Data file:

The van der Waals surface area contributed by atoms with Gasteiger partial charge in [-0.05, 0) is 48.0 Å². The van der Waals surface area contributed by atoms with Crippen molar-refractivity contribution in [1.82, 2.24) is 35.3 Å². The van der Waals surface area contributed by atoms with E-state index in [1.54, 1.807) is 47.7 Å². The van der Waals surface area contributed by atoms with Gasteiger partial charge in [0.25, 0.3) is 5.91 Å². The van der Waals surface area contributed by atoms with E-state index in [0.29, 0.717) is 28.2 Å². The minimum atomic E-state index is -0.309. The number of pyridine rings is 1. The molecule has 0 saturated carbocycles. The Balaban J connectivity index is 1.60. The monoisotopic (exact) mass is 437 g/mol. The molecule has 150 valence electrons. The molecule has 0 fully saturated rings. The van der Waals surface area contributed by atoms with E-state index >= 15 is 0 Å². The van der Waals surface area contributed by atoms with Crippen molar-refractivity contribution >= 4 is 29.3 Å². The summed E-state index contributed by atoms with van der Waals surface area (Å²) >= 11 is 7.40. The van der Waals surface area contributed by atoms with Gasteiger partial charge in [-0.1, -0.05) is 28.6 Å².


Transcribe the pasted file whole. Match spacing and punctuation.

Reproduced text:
The van der Waals surface area contributed by atoms with Gasteiger partial charge in [-0.05, 0) is 48.0 Å². The van der Waals surface area contributed by atoms with Crippen molar-refractivity contribution in [1.82, 2.24) is 35.3 Å². The van der Waals surface area contributed by atoms with E-state index in [1.54, 1.807) is 47.7 Å². The van der Waals surface area contributed by atoms with Gasteiger partial charge in [0.25, 0.3) is 5.91 Å². The van der Waals surface area contributed by atoms with E-state index in [0.29, 0.717) is 28.2 Å². The minimum atomic E-state index is -0.309. The number of pyridine rings is 1. The molecule has 0 saturated carbocycles. The Balaban J connectivity index is 1.60. The monoisotopic (exact) mass is 437 g/mol. The molecule has 150 valence electrons. The molecule has 0 fully saturated rings. The van der Waals surface area contributed by atoms with E-state index >= 15 is 0 Å². The van der Waals surface area contributed by atoms with Crippen molar-refractivity contribution >= 4 is 29.3 Å². The summed E-state index contributed by atoms with van der Waals surface area (Å²) >= 11 is 7.40. The van der Waals surface area contributed by atoms with Gasteiger partial charge in [-0.1, -0.05) is 28.6 Å².